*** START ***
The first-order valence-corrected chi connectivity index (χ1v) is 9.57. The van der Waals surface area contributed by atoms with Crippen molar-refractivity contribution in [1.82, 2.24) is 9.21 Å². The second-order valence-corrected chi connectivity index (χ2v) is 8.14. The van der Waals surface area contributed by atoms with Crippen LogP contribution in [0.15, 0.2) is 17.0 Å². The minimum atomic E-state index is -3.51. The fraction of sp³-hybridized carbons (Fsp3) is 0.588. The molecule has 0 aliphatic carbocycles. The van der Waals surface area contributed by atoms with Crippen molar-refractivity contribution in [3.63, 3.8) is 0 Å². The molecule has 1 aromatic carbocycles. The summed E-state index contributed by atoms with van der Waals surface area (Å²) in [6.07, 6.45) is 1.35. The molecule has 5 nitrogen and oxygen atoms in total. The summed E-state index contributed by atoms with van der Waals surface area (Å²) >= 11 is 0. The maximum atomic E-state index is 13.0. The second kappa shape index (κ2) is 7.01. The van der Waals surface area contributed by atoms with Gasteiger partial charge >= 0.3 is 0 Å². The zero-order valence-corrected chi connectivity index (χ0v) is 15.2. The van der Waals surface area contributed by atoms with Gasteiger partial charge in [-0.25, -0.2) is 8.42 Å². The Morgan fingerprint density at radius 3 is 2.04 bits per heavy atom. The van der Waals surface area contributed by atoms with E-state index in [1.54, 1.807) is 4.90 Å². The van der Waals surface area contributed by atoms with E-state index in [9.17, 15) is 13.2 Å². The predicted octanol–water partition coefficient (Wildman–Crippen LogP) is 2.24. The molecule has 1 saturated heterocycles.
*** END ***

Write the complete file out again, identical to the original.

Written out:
The first-order valence-corrected chi connectivity index (χ1v) is 9.57. The van der Waals surface area contributed by atoms with Crippen molar-refractivity contribution in [1.82, 2.24) is 9.21 Å². The second-order valence-corrected chi connectivity index (χ2v) is 8.14. The van der Waals surface area contributed by atoms with Crippen LogP contribution in [0.15, 0.2) is 17.0 Å². The minimum atomic E-state index is -3.51. The fraction of sp³-hybridized carbons (Fsp3) is 0.588. The molecule has 0 aliphatic carbocycles. The van der Waals surface area contributed by atoms with Crippen molar-refractivity contribution in [3.63, 3.8) is 0 Å². The molecule has 1 aromatic carbocycles. The summed E-state index contributed by atoms with van der Waals surface area (Å²) in [6.07, 6.45) is 1.35. The molecule has 5 nitrogen and oxygen atoms in total. The summed E-state index contributed by atoms with van der Waals surface area (Å²) >= 11 is 0. The maximum atomic E-state index is 13.0. The second kappa shape index (κ2) is 7.01. The van der Waals surface area contributed by atoms with Gasteiger partial charge >= 0.3 is 0 Å². The zero-order valence-corrected chi connectivity index (χ0v) is 15.2. The van der Waals surface area contributed by atoms with Gasteiger partial charge in [-0.25, -0.2) is 8.42 Å². The Morgan fingerprint density at radius 3 is 2.04 bits per heavy atom. The van der Waals surface area contributed by atoms with E-state index in [1.54, 1.807) is 4.90 Å². The van der Waals surface area contributed by atoms with E-state index in [9.17, 15) is 13.2 Å². The predicted octanol–water partition coefficient (Wildman–Crippen LogP) is 2.24. The molecule has 1 saturated heterocycles.